Arik Hesseldahl

Recent Posts by Arik Hesseldahl

The Washington Post Is Hacked Again, and Again China Is Suspected

Hackers, possibly based in China, have attacked the computing systems of the Washington Post again, for the third time in as many years, the paper reported this morning.

In a story that’s becoming disturbingly familiar, the paper disclosed that the security research firm Mandiant had discovered the latest attack. It occurred on a server used by the Post’s overseas reporters, and then spread to other servers. Employees are being asked to change both their user names and passwords.

The Post has been among several news organizations targeted by attacks in recent years. Earlier this year, the New York Times discovered a significant breach of its systems, but, working with Mandiant, allowed the attackers to wander freely on the network in order to study their intent and methods before locking them out. At the same time, other organizations — including The Wall Street Journal (which like this website is owned by News Corp) and Bloomberg News — also revealed that they had been attacked.

The latest attack didn’t last long, and suspicion quickly fell on China, though the Post didn’t disclose what leads to that conjecture. In February, the world learned that China has a dedicated unit of its Army that is thought to conduct ongoing cyber espionage. Known as Unit 61398, it is said to operate out of a single building in Shanghai, and is thought to have penetrated the systems of at least 141 companies dating back to 2006.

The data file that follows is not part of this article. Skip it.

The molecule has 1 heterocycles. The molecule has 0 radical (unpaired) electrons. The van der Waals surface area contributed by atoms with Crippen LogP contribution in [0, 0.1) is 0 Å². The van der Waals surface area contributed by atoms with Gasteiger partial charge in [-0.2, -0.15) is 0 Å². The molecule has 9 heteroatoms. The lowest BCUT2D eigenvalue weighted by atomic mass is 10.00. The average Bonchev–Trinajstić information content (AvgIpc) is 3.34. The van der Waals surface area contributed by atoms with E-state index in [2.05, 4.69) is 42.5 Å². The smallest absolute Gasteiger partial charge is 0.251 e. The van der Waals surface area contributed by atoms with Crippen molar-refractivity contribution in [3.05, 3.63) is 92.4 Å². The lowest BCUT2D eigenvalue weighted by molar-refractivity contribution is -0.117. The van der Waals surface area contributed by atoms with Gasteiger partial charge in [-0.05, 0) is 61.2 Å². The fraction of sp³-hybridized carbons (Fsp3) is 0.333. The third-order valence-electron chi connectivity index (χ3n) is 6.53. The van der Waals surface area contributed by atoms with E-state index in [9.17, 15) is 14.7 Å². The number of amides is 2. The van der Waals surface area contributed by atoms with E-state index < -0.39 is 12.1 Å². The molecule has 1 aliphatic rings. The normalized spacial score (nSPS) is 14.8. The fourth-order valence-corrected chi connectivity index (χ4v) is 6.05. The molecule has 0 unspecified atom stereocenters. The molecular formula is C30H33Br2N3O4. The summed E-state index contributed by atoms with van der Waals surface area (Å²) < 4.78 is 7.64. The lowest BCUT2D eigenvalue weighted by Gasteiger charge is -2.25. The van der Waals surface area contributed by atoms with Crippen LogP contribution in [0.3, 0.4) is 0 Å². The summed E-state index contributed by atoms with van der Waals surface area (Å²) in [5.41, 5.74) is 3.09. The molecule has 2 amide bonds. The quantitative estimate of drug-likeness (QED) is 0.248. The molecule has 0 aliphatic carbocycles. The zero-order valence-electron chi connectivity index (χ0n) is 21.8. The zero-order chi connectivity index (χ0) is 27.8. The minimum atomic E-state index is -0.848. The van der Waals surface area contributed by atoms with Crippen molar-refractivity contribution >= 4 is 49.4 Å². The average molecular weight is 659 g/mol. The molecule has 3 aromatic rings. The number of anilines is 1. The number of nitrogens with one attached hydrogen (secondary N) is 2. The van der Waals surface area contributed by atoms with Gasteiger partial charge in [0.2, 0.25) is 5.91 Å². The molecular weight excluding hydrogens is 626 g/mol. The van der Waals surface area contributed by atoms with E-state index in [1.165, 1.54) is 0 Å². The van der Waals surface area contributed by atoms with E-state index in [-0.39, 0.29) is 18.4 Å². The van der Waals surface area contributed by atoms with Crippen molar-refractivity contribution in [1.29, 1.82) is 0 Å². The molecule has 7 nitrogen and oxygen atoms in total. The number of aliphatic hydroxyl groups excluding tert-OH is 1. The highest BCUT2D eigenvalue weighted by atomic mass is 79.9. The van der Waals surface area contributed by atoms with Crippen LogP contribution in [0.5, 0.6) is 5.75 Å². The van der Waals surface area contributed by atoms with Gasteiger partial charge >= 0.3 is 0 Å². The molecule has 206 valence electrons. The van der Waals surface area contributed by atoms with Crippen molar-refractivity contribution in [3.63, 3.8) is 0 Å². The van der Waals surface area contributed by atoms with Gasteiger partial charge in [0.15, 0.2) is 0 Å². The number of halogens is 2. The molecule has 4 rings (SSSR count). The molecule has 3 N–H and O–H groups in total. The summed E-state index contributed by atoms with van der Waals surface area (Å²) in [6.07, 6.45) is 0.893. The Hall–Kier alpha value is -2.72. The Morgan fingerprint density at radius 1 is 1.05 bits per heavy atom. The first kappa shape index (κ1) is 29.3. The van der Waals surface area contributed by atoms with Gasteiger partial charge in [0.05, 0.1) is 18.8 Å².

But it’s not always China. Earlier this year, the Post and the Times were both hit by the Syrian Electronic Army, a pro-Assad group of digital pranksters. The Times website actually went down for some people for the better part of two days in August. Earlier that month, the group claimed responsibility for an attack that redirected links on some Washington Post Web pages to pages with pro-Assad propaganda messages.

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The problem with the Billionaire Savior phase of the newspaper collapse has always been that billionaires don’t tend to like the kind of authority-questioning journalism that upsets the status quo.

— Ryan Chittum, writing in the Columbia Journalism Review about the promise of Pierre Omidyar’s new media venture with Glenn Greenwald